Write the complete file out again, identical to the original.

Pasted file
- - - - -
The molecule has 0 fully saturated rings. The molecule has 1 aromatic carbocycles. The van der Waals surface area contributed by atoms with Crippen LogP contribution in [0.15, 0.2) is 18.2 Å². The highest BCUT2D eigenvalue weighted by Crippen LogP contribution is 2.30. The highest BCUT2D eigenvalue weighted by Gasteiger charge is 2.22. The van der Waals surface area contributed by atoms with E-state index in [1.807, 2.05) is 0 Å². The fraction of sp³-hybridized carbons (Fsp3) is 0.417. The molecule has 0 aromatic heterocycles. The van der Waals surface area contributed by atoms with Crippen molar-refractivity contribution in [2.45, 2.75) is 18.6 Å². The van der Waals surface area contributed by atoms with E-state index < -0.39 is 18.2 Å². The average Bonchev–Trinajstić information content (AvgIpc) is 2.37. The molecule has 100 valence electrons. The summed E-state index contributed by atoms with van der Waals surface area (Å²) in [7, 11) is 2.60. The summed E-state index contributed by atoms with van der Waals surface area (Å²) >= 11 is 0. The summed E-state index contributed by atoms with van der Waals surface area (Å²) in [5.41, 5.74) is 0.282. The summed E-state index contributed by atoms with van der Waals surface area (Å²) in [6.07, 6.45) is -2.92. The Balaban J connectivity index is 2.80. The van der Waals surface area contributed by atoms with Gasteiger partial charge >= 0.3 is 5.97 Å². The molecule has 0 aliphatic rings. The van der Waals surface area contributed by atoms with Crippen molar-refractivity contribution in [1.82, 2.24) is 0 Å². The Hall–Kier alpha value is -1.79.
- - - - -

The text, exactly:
The molecule has 0 fully saturated rings. The molecule has 1 aromatic carbocycles. The van der Waals surface area contributed by atoms with Crippen LogP contribution in [0.15, 0.2) is 18.2 Å². The highest BCUT2D eigenvalue weighted by Crippen LogP contribution is 2.30. The highest BCUT2D eigenvalue weighted by Gasteiger charge is 2.22. The van der Waals surface area contributed by atoms with E-state index in [1.807, 2.05) is 0 Å². The fraction of sp³-hybridized carbons (Fsp3) is 0.417. The molecule has 0 aromatic heterocycles. The van der Waals surface area contributed by atoms with Crippen molar-refractivity contribution in [2.45, 2.75) is 18.6 Å². The van der Waals surface area contributed by atoms with E-state index < -0.39 is 18.2 Å². The average Bonchev–Trinajstić information content (AvgIpc) is 2.37. The molecule has 100 valence electrons. The summed E-state index contributed by atoms with van der Waals surface area (Å²) in [7, 11) is 2.60. The summed E-state index contributed by atoms with van der Waals surface area (Å²) >= 11 is 0. The summed E-state index contributed by atoms with van der Waals surface area (Å²) in [5.41, 5.74) is 0.282. The summed E-state index contributed by atoms with van der Waals surface area (Å²) in [6.07, 6.45) is -2.92. The Balaban J connectivity index is 2.80. The van der Waals surface area contributed by atoms with Gasteiger partial charge >= 0.3 is 5.97 Å². The molecule has 0 aliphatic rings. The van der Waals surface area contributed by atoms with Crippen molar-refractivity contribution in [1.82, 2.24) is 0 Å². The Hall–Kier alpha value is -1.79.